Do Kids Really Need Preschool?
Mike and Helen are trying to decide whether to enroll their youngest daughter Tracy in the local preschool. Because Helen works only a few hours a week, Mike feels that she should look after Tracy, at least until her formal schooling begins. Helen, however, is still unsure.
Supposing that you had been offered a preschool place for your child. Would you accept?
If you are a working mother then the opportunity has obvious advantages. But what if you are at home most of the time? The important question to ask yourself is: "Would preschool benefit my child?" The mother who says: "Thank God she's off my hands" is putting herself first.
It is important to remember that five-year-olds have reached the stage of insatiable curiosity and are ready to learn to mix with their peers.
If yours is an only child you should seriously consider sending him or her to preschool. Similarly if you live in an area where there are few houses and even fewer children, then preschool has the clear advantage of additional playmates.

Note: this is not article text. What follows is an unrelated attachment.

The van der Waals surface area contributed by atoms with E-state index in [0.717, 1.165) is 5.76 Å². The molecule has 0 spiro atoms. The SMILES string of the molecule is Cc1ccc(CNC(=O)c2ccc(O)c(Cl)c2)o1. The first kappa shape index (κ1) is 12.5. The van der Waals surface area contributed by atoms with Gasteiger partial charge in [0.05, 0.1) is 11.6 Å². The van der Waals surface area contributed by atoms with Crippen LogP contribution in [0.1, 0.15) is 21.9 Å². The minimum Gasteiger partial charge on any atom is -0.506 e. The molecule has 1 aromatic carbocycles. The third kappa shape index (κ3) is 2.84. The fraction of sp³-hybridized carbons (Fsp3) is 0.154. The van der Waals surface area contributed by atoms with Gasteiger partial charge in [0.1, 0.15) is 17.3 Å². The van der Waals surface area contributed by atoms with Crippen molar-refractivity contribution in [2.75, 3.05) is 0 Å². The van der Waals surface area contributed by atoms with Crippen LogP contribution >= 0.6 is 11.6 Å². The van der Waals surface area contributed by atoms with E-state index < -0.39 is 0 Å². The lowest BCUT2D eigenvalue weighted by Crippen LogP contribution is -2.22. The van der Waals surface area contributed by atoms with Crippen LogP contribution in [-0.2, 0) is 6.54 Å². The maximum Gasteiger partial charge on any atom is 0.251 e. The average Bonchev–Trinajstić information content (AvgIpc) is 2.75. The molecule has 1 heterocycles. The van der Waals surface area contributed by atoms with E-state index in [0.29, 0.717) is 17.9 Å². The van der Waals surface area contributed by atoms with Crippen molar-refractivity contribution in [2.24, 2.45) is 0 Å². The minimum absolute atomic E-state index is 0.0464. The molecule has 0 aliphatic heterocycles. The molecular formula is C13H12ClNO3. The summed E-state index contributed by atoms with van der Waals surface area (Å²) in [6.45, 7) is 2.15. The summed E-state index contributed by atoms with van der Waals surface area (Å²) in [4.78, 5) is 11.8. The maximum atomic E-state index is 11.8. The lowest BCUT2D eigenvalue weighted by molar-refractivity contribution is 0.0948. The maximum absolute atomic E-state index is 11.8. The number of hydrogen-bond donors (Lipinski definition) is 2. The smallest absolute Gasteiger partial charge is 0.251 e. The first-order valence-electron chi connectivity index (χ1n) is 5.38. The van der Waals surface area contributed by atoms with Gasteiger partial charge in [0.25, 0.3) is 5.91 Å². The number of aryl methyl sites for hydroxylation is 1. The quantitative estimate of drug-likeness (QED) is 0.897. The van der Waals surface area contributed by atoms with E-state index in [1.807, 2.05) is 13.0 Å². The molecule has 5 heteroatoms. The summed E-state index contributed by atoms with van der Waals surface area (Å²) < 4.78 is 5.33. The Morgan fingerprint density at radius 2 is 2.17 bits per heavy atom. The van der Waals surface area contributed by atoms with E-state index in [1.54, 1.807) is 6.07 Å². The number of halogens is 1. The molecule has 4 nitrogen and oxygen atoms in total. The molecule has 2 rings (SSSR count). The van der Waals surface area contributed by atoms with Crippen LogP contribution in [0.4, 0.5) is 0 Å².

In refusing the offer of a preschool place one mother said: "He doesn't like other children. He only quarrels with them. When he's by himself, he plays quietly." She was really saying: "I don't like children to make a noise."
It is not natural for a child to be anti-social. True, some children object strongly (and loudly) to being placed in school. But they will have to go sooner or later. Very often, a child's objection is no more than a nervous reaction to totally strange surroun